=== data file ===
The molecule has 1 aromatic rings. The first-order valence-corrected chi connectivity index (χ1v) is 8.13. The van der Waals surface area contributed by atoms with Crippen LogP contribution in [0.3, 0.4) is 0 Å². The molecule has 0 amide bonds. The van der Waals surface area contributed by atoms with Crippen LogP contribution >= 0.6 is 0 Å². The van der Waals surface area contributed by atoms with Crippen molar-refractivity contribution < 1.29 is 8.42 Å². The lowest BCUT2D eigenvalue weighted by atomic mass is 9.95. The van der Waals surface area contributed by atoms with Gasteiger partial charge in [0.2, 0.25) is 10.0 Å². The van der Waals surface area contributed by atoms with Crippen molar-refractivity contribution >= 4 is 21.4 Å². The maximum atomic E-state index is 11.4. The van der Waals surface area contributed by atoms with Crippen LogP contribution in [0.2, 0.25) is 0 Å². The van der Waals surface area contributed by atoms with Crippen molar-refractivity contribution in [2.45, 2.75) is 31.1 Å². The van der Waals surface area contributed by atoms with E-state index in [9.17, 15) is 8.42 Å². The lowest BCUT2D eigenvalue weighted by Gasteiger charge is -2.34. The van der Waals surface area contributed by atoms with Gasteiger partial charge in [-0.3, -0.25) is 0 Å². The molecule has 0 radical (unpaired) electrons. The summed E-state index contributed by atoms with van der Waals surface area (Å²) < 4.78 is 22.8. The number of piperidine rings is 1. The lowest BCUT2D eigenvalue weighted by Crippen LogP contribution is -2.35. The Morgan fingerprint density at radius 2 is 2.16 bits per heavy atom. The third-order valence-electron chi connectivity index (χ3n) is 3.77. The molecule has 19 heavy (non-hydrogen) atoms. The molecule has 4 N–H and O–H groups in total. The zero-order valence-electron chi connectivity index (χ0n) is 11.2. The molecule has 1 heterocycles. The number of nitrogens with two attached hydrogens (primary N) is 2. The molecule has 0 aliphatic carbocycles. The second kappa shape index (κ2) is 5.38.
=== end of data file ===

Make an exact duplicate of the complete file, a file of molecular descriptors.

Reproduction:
The molecule has 1 aromatic rings. The first-order valence-corrected chi connectivity index (χ1v) is 8.13. The van der Waals surface area contributed by atoms with Crippen LogP contribution in [0.3, 0.4) is 0 Å². The molecule has 0 amide bonds. The van der Waals surface area contributed by atoms with Crippen LogP contribution >= 0.6 is 0 Å². The van der Waals surface area contributed by atoms with Crippen molar-refractivity contribution < 1.29 is 8.42 Å². The lowest BCUT2D eigenvalue weighted by atomic mass is 9.95. The van der Waals surface area contributed by atoms with Gasteiger partial charge in [0.2, 0.25) is 10.0 Å². The van der Waals surface area contributed by atoms with Crippen molar-refractivity contribution >= 4 is 21.4 Å². The maximum atomic E-state index is 11.4. The van der Waals surface area contributed by atoms with Crippen LogP contribution in [0.2, 0.25) is 0 Å². The van der Waals surface area contributed by atoms with Crippen molar-refractivity contribution in [2.45, 2.75) is 31.1 Å². The van der Waals surface area contributed by atoms with E-state index in [9.17, 15) is 8.42 Å². The lowest BCUT2D eigenvalue weighted by Gasteiger charge is -2.34. The van der Waals surface area contributed by atoms with Gasteiger partial charge in [-0.3, -0.25) is 0 Å². The molecule has 0 radical (unpaired) electrons. The summed E-state index contributed by atoms with van der Waals surface area (Å²) < 4.78 is 22.8. The number of piperidine rings is 1. The lowest BCUT2D eigenvalue weighted by Crippen LogP contribution is -2.35. The Morgan fingerprint density at radius 2 is 2.16 bits per heavy atom. The third-order valence-electron chi connectivity index (χ3n) is 3.77. The molecule has 19 heavy (non-hydrogen) atoms. The molecule has 4 N–H and O–H groups in total. The zero-order valence-electron chi connectivity index (χ0n) is 11.2. The molecule has 1 heterocycles. The number of nitrogens with two attached hydrogens (primary N) is 2. The molecule has 0 aliphatic carbocycles. The second kappa shape index (κ2) is 5.38.